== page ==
“Clearly," said Arthur,"you're an idiot- but you're our kind of idiot. Come on.” 
― Markus ZusakThe Book Thief

iVillage Member
Registered: 04-26-2002
Mon, 10-01-2012 - 11:08pm

The Ren- Fairre does sound fabulous.  We had Cub Scout Day Camp with a "Sword in the Stone" theme and for the swords, they had pieces of plastic pipe that the boys shoved up into half pieces of swimming noodles.  And an adult taped the one end that would be sticking out with silver tape before the boys got them to avoid cuts.  They made cardboard shields with a duct tape handle (and doubled the duct tape on the part they would hold so it's not sticky).

My girls are a little bugged by having to do babyish stuff at these camps because the rotations are for everyone.  I'm going to really push them to have a program for the older girls or for the older girls to lead small groups for part of their time at camp and still give them time for archery/swimming and hiking.

My troop also decided that out of all the things our SU does or should have- that they want to plan a Thinking Day event for our SU... somethign we haven't had as long as I've been in it (8 years).  So, this will be a new event for all involved!  It will also be good because so many of the leaders are very new (even in Brownies/Juniors) and they just don't know what to do or how to do stuff... they are all so tentative.  And there's only 1 other troop of 4 girls right now that  is 7th grade cadettes besides mine- and no older girl troops.  It's sad- we have nobody to look up to!

iVillage Member
Registered: 03-29-1999
Tue, 10-02-2012 - 12:20pm
I'll share what our Area (which is made up of 4 SU) has done for Thinking Day, just for ideas. We get a place, usually a Church Community Center. Last year, we used our Church's Gym which worked out really well. We are using it again this year. We are lucky in that our pastor is very supportive of scouting and since several troops involved are from our church/school, they consider it parishioner led and don't charge us anything! He loves the exposure the Church gets from it and we are very careful to leave things better than we found it.

Each troop picks a country. This year an enthusiastic mom is heading this up. I think she wanted her troop to get their country early. People just email her their top three choices and she lets them know what is still available. We are on the ball this year in that we've already emailed out Save-the-Date forms and we have an Area FB page and have talked about it on that. I hope troops have it on their calendars already. Last year we really didn't get things rolling until December.

So each troop has a table where they display things about their country - posters they've made, items they have to show, etc. Each table also usually has some food to sell and maybe a craft or other item to sell. We tell people not to charge more than 50 cents. So, we are talking dixie cup size things, not whole meals.

There is usually a swap too that girls can pick up, which might be as simple as the flag on a safety pin. We give the troops about 30-45 minutes to set up their tables. We then start with a parade of flags (flags can be real or posterboard). We then have a time when troops can do a song, skit or dance from their country. This is optional and takes about 45 minutes - hour. Then we give them an hour or so to visit tables, spend their quarters. All the money earned (less troop expense) goes to the Juliet Low Fund.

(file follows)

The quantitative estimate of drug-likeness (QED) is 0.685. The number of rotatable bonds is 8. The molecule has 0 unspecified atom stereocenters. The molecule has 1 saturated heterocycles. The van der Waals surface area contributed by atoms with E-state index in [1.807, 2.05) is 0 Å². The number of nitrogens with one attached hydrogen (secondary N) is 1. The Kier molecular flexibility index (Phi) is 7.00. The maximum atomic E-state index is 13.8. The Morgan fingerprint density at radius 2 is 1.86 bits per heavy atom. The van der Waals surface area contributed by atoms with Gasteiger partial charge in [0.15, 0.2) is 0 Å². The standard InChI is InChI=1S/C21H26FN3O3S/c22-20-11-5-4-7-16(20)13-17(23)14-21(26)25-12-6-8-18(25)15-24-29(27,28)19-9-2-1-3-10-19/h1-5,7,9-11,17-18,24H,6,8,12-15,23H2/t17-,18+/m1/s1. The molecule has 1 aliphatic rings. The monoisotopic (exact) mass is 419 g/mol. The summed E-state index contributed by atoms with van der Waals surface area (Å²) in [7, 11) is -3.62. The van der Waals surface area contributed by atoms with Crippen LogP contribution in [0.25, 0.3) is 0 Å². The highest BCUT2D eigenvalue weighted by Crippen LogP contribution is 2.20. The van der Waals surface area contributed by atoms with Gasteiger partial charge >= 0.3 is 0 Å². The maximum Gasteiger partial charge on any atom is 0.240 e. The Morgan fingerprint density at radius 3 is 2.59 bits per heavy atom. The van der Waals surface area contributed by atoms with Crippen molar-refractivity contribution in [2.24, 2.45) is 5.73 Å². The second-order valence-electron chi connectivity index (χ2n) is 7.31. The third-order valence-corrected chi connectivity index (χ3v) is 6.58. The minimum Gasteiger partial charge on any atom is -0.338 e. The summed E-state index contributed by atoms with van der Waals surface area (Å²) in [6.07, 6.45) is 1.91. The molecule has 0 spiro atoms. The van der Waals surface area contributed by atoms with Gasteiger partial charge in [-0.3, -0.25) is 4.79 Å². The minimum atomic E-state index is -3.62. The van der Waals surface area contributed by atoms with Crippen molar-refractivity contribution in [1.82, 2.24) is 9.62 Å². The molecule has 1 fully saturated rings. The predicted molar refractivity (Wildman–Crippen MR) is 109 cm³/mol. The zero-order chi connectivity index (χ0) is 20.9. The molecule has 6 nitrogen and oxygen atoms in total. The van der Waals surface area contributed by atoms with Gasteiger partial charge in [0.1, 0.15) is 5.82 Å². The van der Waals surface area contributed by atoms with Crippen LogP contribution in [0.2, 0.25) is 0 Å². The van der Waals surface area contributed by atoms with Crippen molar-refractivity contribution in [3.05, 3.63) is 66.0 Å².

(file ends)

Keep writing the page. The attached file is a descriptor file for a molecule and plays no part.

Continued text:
Last year we had about 300 girls there. Troops can choose just to come without doing a table, but most pick one. They can do as much or as little as they want. Some years we have taken 3-4 meetings to get stuff together. Other years we kept it simple and just learned about the country, made some posters, and found some simple food to sell.

The food ranges from cut up bananas and mangos from tropical countries, to tea and biscuits from England, to fortune cookies and mini egg rolls, to icees from Iceland. One year Ireland had potato soup.

Last year at the demonstration section, we had Irish Dancers, and girls doing skits about France and we ended with a Conga line. Some troops dress in costume. It really is whatever the troops want to do.

We had one older troop run it last year. They handled registrations before the event and assigning tables, ran the talent portion, and helped with clean-up.
iVillage Member
Registered: 03-29-1999
Tue, 10-02-2012 - 12:26pm

Here is the GSUSA official info on Thinking Day 2013. The theme is child mortality.

http://www.girlscouts.org/who_we_are/global/world_thinking_day/

iVillage Member
Registered: 02-24-2010
Tue, 10-02-2012 - 1:05pm

Our thinking Day is something similar to this.  It is for our Service Unit and usually about 10 troops participate.  Each troop picks a country and they prepare a display about that country.  Each troop will bring a food from that country and sell small portions of each for 5 cents.  We tell everyone to bring lots of nickels and they all get donated to the Juliette Low Friendship fund.  Each troop also makes a flag of that country--either 1 big one or smaller ones that each girl can carry and we do the parade of countries also.  Some of the troops do something like a demonstration or teach the girls a game (at their table) from their country.  Some troops will make costumes for their troop to wear.  Some years we have made a passport for each girl to take around and get a stamp from, so that they will visit each table and not just whichever one has a food they like.  If they fill up the passport they get entered for door prizes.  

Also, like all our our service unit events, it is a family event--so you can't just drop off your girl scout (unless you have arranged with the leader or another adult to supervise your child).  Parents, siblings etc are invited to try the food, etc.

“Clearly," said Arthur,"you're an idiot- but you're our kind of idiot. Come on.” 
― Markus ZusakThe Book Thief